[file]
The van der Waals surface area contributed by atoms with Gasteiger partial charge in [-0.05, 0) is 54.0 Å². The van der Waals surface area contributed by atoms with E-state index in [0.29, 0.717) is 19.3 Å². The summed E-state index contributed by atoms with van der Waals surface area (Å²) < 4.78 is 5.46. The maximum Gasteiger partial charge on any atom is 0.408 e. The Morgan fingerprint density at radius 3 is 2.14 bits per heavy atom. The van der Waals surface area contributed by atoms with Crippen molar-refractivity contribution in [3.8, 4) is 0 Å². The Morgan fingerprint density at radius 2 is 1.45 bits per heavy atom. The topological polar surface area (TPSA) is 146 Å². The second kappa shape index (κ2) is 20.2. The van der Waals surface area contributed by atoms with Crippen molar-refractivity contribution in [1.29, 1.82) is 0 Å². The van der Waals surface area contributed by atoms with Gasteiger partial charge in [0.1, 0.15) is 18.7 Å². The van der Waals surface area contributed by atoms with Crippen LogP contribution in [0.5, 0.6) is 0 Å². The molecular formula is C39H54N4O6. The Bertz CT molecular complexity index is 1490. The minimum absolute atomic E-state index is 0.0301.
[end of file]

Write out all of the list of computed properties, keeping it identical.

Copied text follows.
The van der Waals surface area contributed by atoms with Gasteiger partial charge in [-0.05, 0) is 54.0 Å². The van der Waals surface area contributed by atoms with E-state index in [0.29, 0.717) is 19.3 Å². The summed E-state index contributed by atoms with van der Waals surface area (Å²) < 4.78 is 5.46. The maximum Gasteiger partial charge on any atom is 0.408 e. The Morgan fingerprint density at radius 3 is 2.14 bits per heavy atom. The van der Waals surface area contributed by atoms with Crippen molar-refractivity contribution in [3.8, 4) is 0 Å². The Morgan fingerprint density at radius 2 is 1.45 bits per heavy atom. The topological polar surface area (TPSA) is 146 Å². The second kappa shape index (κ2) is 20.2. The van der Waals surface area contributed by atoms with Crippen molar-refractivity contribution in [1.29, 1.82) is 0 Å². The van der Waals surface area contributed by atoms with Gasteiger partial charge in [0.1, 0.15) is 18.7 Å². The van der Waals surface area contributed by atoms with Crippen LogP contribution in [0.5, 0.6) is 0 Å². The molecular formula is C39H54N4O6. The Bertz CT molecular complexity index is 1490. The minimum absolute atomic E-state index is 0.0301.